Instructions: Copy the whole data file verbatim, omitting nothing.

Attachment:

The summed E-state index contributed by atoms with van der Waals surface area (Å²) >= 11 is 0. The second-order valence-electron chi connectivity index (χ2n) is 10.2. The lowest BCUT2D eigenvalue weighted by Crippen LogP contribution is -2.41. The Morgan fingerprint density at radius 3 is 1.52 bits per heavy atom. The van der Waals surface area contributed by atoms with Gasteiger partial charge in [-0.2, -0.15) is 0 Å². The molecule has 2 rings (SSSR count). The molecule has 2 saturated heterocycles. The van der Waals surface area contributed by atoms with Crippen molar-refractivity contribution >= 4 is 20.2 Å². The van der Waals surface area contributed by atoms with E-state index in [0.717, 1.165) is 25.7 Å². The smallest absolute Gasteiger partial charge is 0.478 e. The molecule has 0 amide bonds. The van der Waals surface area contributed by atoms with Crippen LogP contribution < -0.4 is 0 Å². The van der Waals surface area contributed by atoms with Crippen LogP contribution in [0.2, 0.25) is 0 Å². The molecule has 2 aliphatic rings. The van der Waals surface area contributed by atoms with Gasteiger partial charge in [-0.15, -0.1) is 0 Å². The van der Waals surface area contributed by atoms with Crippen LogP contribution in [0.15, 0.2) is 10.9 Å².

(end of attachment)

The summed E-state index contributed by atoms with van der Waals surface area (Å²) >= 11 is 0. The second-order valence-electron chi connectivity index (χ2n) is 10.2. The lowest BCUT2D eigenvalue weighted by Crippen LogP contribution is -2.41. The Morgan fingerprint density at radius 3 is 1.52 bits per heavy atom. The van der Waals surface area contributed by atoms with Gasteiger partial charge in [-0.2, -0.15) is 0 Å². The molecule has 2 rings (SSSR count). The molecule has 2 saturated heterocycles. The van der Waals surface area contributed by atoms with Crippen molar-refractivity contribution >= 4 is 20.2 Å². The van der Waals surface area contributed by atoms with E-state index in [0.717, 1.165) is 25.7 Å². The smallest absolute Gasteiger partial charge is 0.478 e. The molecule has 0 amide bonds. The van der Waals surface area contributed by atoms with Crippen LogP contribution < -0.4 is 0 Å². The van der Waals surface area contributed by atoms with Crippen LogP contribution in [0.2, 0.25) is 0 Å². The molecule has 2 aliphatic rings. The van der Waals surface area contributed by atoms with Gasteiger partial charge in [-0.15, -0.1) is 0 Å². The van der Waals surface area contributed by atoms with Crippen LogP contribution in [0.15, 0.2) is 10.9 Å².